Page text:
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image: Antibodies Prevent HIV Infection in Monkeys

Antibodies Prevent HIV Infection in Monkeys

By | April 29, 2016

Infusing anti-HIV antibodies provides macaques with protection against infection for up to six months, according to a study.

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image: Human Embryos Genetically Edited Again

Human Embryos Genetically Edited Again

By | April 11, 2016

For the second time, researchers use CRISPR to modify the genomes of nonviable embryos.

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image: How HIV Can Escape an Experimental CRISPR Therapy

How HIV Can Escape an Experimental CRISPR Therapy

By | April 7, 2016

Targeting HIV-1 with CRISPR/Cas9 stops the virus from replicating, but can also help it escape, two recent studies show.

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image: Year in Review: Hot Topics

Year in Review: Hot Topics

By | December 21, 2015

In 2015, The Scientist dove deep into the latest research on aging, HIV, hearing, and obesity.

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image: Esteemed Virologist Dies

Esteemed Virologist Dies

By | December 7, 2015

Richard Johnson, a pioneer in research on central nervous system infections, died last month at age 84.

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image: Two-Faced Proteins May Tackle HIV Reservoirs

Two-Faced Proteins May Tackle HIV Reservoirs

By | October 21, 2015

Researchers design antibody-like proteins to awaken and destroy HIV holdouts.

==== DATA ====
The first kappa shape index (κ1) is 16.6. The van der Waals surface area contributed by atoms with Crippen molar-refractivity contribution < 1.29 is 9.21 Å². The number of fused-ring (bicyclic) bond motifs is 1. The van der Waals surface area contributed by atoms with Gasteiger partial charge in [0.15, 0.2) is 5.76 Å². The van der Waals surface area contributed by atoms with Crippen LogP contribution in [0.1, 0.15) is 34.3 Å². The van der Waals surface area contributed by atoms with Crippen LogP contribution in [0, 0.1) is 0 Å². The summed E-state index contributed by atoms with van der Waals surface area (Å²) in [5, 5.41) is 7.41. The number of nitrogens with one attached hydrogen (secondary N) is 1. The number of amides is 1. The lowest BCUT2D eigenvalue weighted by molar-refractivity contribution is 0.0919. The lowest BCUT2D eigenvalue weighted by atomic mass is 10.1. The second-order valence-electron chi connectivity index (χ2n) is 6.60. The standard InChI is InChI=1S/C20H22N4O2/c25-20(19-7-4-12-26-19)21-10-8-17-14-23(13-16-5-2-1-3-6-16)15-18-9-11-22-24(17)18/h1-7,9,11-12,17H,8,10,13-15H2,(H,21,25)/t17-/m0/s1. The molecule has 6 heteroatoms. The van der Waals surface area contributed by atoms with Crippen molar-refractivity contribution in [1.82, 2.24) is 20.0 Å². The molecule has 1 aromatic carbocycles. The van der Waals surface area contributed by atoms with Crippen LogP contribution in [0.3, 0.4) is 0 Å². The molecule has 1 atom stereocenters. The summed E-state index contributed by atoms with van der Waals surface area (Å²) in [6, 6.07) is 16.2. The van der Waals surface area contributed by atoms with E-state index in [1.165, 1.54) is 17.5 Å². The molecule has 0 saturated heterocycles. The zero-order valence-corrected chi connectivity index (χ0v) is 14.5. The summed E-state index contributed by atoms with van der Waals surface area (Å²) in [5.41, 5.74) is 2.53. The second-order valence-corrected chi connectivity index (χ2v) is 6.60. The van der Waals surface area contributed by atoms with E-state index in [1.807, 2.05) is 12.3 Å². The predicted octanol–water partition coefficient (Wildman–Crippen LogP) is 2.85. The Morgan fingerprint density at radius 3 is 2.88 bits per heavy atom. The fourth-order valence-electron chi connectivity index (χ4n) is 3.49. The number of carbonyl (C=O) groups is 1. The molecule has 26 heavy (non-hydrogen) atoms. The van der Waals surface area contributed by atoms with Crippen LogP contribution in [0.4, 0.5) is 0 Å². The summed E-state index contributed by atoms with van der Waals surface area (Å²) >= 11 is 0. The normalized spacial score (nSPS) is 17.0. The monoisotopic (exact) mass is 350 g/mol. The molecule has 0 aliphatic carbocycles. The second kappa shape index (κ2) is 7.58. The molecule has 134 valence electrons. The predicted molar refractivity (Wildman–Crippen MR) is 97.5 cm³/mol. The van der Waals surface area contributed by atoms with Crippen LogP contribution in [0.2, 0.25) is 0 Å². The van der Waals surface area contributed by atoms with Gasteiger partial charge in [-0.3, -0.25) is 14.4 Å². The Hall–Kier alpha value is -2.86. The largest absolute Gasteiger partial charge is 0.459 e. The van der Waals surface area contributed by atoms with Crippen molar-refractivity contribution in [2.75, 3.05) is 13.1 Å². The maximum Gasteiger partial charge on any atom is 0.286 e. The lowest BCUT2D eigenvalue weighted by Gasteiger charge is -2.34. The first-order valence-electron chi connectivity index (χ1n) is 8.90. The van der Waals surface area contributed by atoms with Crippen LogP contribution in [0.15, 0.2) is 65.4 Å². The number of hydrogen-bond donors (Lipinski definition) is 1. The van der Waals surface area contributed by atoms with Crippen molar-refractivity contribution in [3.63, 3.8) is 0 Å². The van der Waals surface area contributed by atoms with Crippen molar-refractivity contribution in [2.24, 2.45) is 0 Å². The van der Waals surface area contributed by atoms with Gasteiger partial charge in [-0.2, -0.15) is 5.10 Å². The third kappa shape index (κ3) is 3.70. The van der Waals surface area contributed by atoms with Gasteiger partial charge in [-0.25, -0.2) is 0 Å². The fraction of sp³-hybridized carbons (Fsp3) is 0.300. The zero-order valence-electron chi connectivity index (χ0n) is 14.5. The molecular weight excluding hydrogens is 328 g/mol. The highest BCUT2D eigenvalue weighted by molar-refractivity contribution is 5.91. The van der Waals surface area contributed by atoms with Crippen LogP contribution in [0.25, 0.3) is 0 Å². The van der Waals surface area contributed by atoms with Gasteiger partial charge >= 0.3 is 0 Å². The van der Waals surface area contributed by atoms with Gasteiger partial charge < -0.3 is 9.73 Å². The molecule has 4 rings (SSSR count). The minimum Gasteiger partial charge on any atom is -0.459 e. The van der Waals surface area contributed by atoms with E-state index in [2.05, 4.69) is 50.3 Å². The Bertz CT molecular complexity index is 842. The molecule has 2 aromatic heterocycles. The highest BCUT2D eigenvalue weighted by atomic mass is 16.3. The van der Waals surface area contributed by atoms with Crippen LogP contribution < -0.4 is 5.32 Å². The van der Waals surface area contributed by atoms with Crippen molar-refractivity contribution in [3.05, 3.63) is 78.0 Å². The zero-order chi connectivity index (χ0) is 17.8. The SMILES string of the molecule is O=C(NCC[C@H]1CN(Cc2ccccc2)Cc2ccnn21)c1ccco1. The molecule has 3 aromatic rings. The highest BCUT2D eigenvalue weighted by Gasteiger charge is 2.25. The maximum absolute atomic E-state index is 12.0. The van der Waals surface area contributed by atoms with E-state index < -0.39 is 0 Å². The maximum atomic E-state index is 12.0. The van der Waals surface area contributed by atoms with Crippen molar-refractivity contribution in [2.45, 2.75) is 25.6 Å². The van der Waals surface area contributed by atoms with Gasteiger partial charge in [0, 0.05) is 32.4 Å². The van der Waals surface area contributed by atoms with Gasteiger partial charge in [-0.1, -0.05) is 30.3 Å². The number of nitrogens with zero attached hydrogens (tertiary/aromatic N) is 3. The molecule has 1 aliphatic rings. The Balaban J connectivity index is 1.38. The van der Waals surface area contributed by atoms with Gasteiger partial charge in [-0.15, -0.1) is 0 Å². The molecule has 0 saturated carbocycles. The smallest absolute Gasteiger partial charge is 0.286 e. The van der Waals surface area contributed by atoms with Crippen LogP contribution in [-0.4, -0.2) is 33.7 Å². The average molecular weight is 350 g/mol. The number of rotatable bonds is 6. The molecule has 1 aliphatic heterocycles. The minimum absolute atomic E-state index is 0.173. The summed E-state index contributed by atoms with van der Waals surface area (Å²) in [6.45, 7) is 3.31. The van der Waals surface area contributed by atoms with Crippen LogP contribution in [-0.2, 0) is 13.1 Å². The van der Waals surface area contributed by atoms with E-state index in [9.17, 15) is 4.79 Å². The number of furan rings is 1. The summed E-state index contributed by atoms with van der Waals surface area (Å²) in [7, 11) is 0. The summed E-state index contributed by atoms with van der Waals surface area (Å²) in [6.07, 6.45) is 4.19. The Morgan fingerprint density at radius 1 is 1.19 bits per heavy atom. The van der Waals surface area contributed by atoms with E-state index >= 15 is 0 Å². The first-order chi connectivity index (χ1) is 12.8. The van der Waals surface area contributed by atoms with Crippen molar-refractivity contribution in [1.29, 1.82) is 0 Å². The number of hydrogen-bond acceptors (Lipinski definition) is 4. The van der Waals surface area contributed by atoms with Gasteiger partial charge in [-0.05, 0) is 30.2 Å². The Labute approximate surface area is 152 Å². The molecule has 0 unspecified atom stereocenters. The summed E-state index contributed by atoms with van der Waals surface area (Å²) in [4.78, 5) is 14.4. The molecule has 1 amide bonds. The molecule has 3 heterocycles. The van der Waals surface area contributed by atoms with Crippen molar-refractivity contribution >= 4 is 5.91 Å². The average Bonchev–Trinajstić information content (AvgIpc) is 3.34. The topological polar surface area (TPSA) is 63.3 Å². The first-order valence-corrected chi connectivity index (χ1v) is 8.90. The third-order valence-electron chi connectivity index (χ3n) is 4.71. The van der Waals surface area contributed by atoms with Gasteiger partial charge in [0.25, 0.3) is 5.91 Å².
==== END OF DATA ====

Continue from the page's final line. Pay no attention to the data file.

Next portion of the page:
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image: New Way to Edit Genes

New Way to Edit Genes

By | October 1, 2015

Researchers develop a more-efficient method for rewriting DNA that could hold therapeutic value for HIV and other diseases.

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image: Immunologist, AIDS Research Advocate Dies

Immunologist, AIDS Research Advocate Dies

By | September 24, 2015

William Paul, the National Institutes of Health’s Laboratory of Immunology chief, passed away at age 79.

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image: Immune Cells Can Deliver Deadly Packages

Immune Cells Can Deliver Deadly Packages

By | September 8, 2015

Much of the CD4+ T-cell death that occurs during HIV infection may be caused by direct delivery of the virus from neighboring cells, a study shows.

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image: NK Cell Diversity and Viral Risk

NK Cell Diversity and Viral Risk

By | July 22, 2015

A small study links the diversity of a person’s natural killer cell repertoire to risk of HIV infection following exposure to the virus.

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